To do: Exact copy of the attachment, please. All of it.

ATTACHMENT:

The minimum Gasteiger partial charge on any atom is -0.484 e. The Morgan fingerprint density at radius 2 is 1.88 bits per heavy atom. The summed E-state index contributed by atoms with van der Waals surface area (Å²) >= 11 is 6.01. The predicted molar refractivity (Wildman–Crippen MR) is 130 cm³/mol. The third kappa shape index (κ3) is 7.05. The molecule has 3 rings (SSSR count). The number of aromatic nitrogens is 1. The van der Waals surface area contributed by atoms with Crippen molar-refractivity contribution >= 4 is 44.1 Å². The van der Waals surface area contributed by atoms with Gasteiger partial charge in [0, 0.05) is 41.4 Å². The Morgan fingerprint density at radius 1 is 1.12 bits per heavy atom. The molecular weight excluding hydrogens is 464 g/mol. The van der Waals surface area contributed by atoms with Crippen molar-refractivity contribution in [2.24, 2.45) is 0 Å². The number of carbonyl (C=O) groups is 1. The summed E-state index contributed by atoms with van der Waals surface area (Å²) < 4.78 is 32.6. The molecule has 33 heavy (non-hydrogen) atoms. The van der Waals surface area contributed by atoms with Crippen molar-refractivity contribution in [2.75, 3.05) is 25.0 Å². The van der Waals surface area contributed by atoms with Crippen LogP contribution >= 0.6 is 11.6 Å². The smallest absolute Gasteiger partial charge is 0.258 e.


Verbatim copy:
The minimum Gasteiger partial charge on any atom is -0.484 e. The Morgan fingerprint density at radius 2 is 1.88 bits per heavy atom. The summed E-state index contributed by atoms with van der Waals surface area (Å²) >= 11 is 6.01. The predicted molar refractivity (Wildman–Crippen MR) is 130 cm³/mol. The third kappa shape index (κ3) is 7.05. The molecule has 3 rings (SSSR count). The number of aromatic nitrogens is 1. The van der Waals surface area contributed by atoms with Crippen molar-refractivity contribution >= 4 is 44.1 Å². The van der Waals surface area contributed by atoms with Gasteiger partial charge in [0, 0.05) is 41.4 Å². The Morgan fingerprint density at radius 1 is 1.12 bits per heavy atom. The molecular weight excluding hydrogens is 464 g/mol. The van der Waals surface area contributed by atoms with Crippen molar-refractivity contribution in [2.24, 2.45) is 0 Å². The number of carbonyl (C=O) groups is 1. The summed E-state index contributed by atoms with van der Waals surface area (Å²) < 4.78 is 32.6. The molecule has 33 heavy (non-hydrogen) atoms. The van der Waals surface area contributed by atoms with Crippen molar-refractivity contribution in [2.75, 3.05) is 25.0 Å². The van der Waals surface area contributed by atoms with Crippen LogP contribution >= 0.6 is 11.6 Å². The smallest absolute Gasteiger partial charge is 0.258 e.